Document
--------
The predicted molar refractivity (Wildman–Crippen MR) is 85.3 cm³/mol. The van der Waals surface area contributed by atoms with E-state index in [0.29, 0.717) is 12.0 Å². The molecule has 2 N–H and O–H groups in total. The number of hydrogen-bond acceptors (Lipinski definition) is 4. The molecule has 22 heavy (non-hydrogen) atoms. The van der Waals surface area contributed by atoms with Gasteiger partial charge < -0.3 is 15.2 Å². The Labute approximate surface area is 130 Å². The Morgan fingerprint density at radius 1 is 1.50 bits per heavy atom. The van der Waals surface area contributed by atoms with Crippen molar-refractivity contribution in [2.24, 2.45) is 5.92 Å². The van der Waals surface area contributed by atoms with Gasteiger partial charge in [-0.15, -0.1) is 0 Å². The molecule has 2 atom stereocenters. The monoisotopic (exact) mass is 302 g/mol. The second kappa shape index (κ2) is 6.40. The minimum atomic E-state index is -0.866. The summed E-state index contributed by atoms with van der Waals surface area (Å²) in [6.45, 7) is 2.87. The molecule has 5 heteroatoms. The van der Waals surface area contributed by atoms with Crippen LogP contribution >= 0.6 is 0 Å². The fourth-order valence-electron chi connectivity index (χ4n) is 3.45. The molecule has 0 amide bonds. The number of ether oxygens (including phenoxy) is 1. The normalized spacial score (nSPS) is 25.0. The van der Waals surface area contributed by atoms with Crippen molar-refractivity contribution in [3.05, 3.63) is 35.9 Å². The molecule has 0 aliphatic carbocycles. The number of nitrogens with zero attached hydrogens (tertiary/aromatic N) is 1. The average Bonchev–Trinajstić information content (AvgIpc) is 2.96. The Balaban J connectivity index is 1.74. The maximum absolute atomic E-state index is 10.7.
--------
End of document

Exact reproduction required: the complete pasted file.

The predicted molar refractivity (Wildman–Crippen MR) is 85.3 cm³/mol. The van der Waals surface area contributed by atoms with E-state index in [0.29, 0.717) is 12.0 Å². The molecule has 2 N–H and O–H groups in total. The number of hydrogen-bond acceptors (Lipinski definition) is 4. The molecule has 22 heavy (non-hydrogen) atoms. The van der Waals surface area contributed by atoms with Gasteiger partial charge < -0.3 is 15.2 Å². The Labute approximate surface area is 130 Å². The Morgan fingerprint density at radius 1 is 1.50 bits per heavy atom. The van der Waals surface area contributed by atoms with Crippen molar-refractivity contribution in [2.24, 2.45) is 5.92 Å². The van der Waals surface area contributed by atoms with Gasteiger partial charge in [-0.15, -0.1) is 0 Å². The molecule has 2 atom stereocenters. The monoisotopic (exact) mass is 302 g/mol. The second kappa shape index (κ2) is 6.40. The minimum atomic E-state index is -0.866. The summed E-state index contributed by atoms with van der Waals surface area (Å²) in [6.45, 7) is 2.87. The molecule has 5 heteroatoms. The van der Waals surface area contributed by atoms with Crippen LogP contribution >= 0.6 is 0 Å². The fourth-order valence-electron chi connectivity index (χ4n) is 3.45. The molecule has 0 amide bonds. The number of ether oxygens (including phenoxy) is 1. The normalized spacial score (nSPS) is 25.0. The van der Waals surface area contributed by atoms with Crippen molar-refractivity contribution in [3.05, 3.63) is 35.9 Å². The molecule has 0 aliphatic carbocycles. The number of nitrogens with zero attached hydrogens (tertiary/aromatic N) is 1. The average Bonchev–Trinajstić information content (AvgIpc) is 2.96. The Balaban J connectivity index is 1.74. The maximum absolute atomic E-state index is 10.7.